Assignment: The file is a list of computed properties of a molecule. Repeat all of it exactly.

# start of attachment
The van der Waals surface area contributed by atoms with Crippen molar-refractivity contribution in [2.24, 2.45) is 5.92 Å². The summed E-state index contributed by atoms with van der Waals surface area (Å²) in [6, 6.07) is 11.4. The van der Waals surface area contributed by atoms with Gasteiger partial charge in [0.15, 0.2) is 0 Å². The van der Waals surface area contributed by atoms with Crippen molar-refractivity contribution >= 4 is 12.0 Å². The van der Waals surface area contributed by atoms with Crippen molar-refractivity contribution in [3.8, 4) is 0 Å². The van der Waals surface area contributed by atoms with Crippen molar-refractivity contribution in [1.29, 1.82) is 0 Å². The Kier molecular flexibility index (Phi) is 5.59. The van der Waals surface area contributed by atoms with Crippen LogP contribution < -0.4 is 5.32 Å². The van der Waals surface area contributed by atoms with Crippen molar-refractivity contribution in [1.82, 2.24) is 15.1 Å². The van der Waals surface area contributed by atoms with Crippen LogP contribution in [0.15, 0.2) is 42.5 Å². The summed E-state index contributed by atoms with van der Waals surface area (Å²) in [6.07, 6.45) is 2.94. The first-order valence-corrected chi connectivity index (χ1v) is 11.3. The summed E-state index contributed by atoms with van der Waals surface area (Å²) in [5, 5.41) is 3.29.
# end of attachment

The van der Waals surface area contributed by atoms with Crippen molar-refractivity contribution in [2.24, 2.45) is 5.92 Å². The summed E-state index contributed by atoms with van der Waals surface area (Å²) in [6, 6.07) is 11.4. The van der Waals surface area contributed by atoms with Gasteiger partial charge in [0.15, 0.2) is 0 Å². The van der Waals surface area contributed by atoms with Crippen molar-refractivity contribution >= 4 is 12.0 Å². The van der Waals surface area contributed by atoms with Crippen molar-refractivity contribution in [3.8, 4) is 0 Å². The van der Waals surface area contributed by atoms with Crippen molar-refractivity contribution in [1.29, 1.82) is 0 Å². The Kier molecular flexibility index (Phi) is 5.59. The van der Waals surface area contributed by atoms with Crippen LogP contribution < -0.4 is 5.32 Å². The van der Waals surface area contributed by atoms with Crippen molar-refractivity contribution in [1.82, 2.24) is 15.1 Å². The van der Waals surface area contributed by atoms with Crippen LogP contribution in [0.15, 0.2) is 42.5 Å². The summed E-state index contributed by atoms with van der Waals surface area (Å²) in [6.07, 6.45) is 2.94. The first-order valence-corrected chi connectivity index (χ1v) is 11.3. The summed E-state index contributed by atoms with van der Waals surface area (Å²) in [5, 5.41) is 3.29.